Rebuilding the future that was nearly lost.
When the Tourmaline Seas limped back into port, everyone in Raelin’s family was stunned that she’d made it. She’d lost a mast and had so many holes in the hull that it was only with the Goddesses’ blessings that her crew and cargo had survived. More than anything, Raelin wanted to see her back on the seas, blue Dana sails snapping in the wind as her crew sailed around the world. To her shock, Raelin got to observe Mistress Chie, owner of Sunrise Shipyard, as she rebuilt the Tourmaline Seas.
Raelin’s joy in repairing the Tourmaline darkened as the Delbhana plotted to steal the Tourmaline away. When that didn’t work the Delbhana struck straight at the heart of the Dana Clan, trying to steal all the children, Raelin included. If she failed, Raelin knew that she might never see her family and home again.
Repair and Rebuild is a fantastic coming of age story set in the Matriarchal world of Muirin.
Chapter Two: Skeleton
Raelin groaned as Anwyn hissed and shook her shoulder. She batted at Anwyn, trying to savor a last few precious moments of sleep before she had to get up. Anwyn growled and tore the blankets off Raelin’s bunk, nearly rolling her onto the floor. When Raelin glared at her and opened her mouth to yell all that came out was a gasp of horror.
“It’s midmorning,” Anwyn huffed at Raelin. “You were supposed to be up by dawn!”
“Oh no!” Raelin squeaked as she scrambled out of bed. “I’m late!”
“I woke you up four times,” Anwyn complained, her crutches thumping against the floor until she sat on the bunk opposite Raelin’s. “You said you were getting up every time.”
“Why didn’t Father wake me?” Raelin wailed as she pulled off her sleep shirt and pants, scrambling into her sturdiest work clothes.
Anwyn just snorted. It took a moment for Raelin to remember that today was market day. Father and most of their uncles and brothers were busy selling goods, buying things and recording all the transactions. He’d said the night before that they were all responsible for getting up on their own, with an especially stern look at Raelin.
“I’m so late,” Raelin complained as she dragged a comb though her hair three times and then decided that was good enough.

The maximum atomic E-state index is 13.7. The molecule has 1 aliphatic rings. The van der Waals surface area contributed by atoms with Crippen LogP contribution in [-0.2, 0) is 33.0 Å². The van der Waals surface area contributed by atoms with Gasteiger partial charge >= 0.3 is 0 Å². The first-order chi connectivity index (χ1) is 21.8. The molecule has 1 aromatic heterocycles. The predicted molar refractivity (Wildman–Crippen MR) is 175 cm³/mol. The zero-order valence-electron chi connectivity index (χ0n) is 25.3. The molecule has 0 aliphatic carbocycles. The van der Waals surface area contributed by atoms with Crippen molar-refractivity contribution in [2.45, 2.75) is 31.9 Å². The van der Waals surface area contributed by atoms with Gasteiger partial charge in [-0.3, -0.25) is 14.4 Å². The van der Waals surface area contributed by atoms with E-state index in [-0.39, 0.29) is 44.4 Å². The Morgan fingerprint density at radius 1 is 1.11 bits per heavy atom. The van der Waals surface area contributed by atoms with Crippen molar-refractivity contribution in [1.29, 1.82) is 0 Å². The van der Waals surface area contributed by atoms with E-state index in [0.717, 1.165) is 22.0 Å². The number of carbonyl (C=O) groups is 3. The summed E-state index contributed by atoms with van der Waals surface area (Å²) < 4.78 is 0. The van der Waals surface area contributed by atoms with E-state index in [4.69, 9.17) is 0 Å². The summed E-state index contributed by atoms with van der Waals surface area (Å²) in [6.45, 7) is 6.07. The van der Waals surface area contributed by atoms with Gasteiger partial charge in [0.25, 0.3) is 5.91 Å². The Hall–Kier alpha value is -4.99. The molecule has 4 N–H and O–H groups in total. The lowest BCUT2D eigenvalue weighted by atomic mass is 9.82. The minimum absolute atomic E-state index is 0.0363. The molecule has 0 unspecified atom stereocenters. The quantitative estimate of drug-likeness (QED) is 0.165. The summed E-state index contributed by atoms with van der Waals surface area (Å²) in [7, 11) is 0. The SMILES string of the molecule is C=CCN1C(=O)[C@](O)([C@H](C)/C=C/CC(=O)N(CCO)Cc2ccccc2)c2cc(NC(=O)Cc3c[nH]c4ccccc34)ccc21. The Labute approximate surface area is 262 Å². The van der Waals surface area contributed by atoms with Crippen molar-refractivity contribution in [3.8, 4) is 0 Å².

“The back is all knotted,” Anwyn commented. She grinned when Raelin glared at her. “It is. Looks horrible.”
“I’m late!” Raelin groaned as she struggled with the knots.
“Yeah, and I tried to wake you up four times,” Anwyn said. “You’re lucky I didn’t give up entirely.”
The thought of not waking up at all until Father came home made Raelin whine. She tore her comb through the last couple of knots, wincing as she pulled out chunks of hair. Anwyn winced with her but she just pointed at the great room. When Raelin ran out there was a now-cold breakfast bun and a piece of fruit. Anwyn growled when Raelin ran past them to get to her boots.
“Eat them,” Anwyn huffed.
“I’m late!” Raelin said while waving one boot at Anwyn.
“You’ll only be a little more late if you eat,” Anwyn said so sternly that she seemed like a miniature version of Mother, “and you won’t be as distracted while working if you have food in your belly.”
Raelin stuck her tongue out at Anwyn but she still ate the breakfast bun as quickly as possible because she knew that Father would fuss if he came home and found that she hadn’t eaten. She ate the fruit in two big bites that had her cheeks bulging as she chewed but at least that got her back to her boots and then out the door.
She heard Anwyn call something but Raelin was too focused on taking the fastest route through the Clan house and then running down the stairs and through the hallways towards the north entrance. Several times she nearly ran into someone, male relatives that she didn’t pause to apologize to, but there weren’t any impacts so Raelin didn’t fuss over that.
“Late, late, late!” Raelin panted as she ran the six blocks to Mistress Chie’s dry dock.
“You’re late!” Befind shouted when Raelin ran in.
“I know!” Raelin yelled back at her.
Three other shipwrights called the same thing to Raelin as she ran the length of the dry dock, homing in on Mistress Chie by aiming straight for the most activity and loudest yelling. The women around Mistress Chie went silent when Raelin skidded to a stop in front of her, panting and sweating and red in the face.
“You’re late,” Mistress Chie said.
“I know!” Raelin whined. She didn’t stare at her feet like a boy about to be scolded but she did let her hands curl into fists from the sheer frustration of it all. “I’m sorry. I overslept. I got here as quickly as I could once I woke up.”
Mistress Chie snorted before turning back to the other women. “Get to work on those last timbers. I want them all down so that we can verify the keel by lunch. You,” she said turning back to Raelin, “come with me.”
“Yes, Mistress,” Raelin sighed, her dejected words disappearing under the loud, enthusiastic and amused ‘yes, Mistress’s from the other women.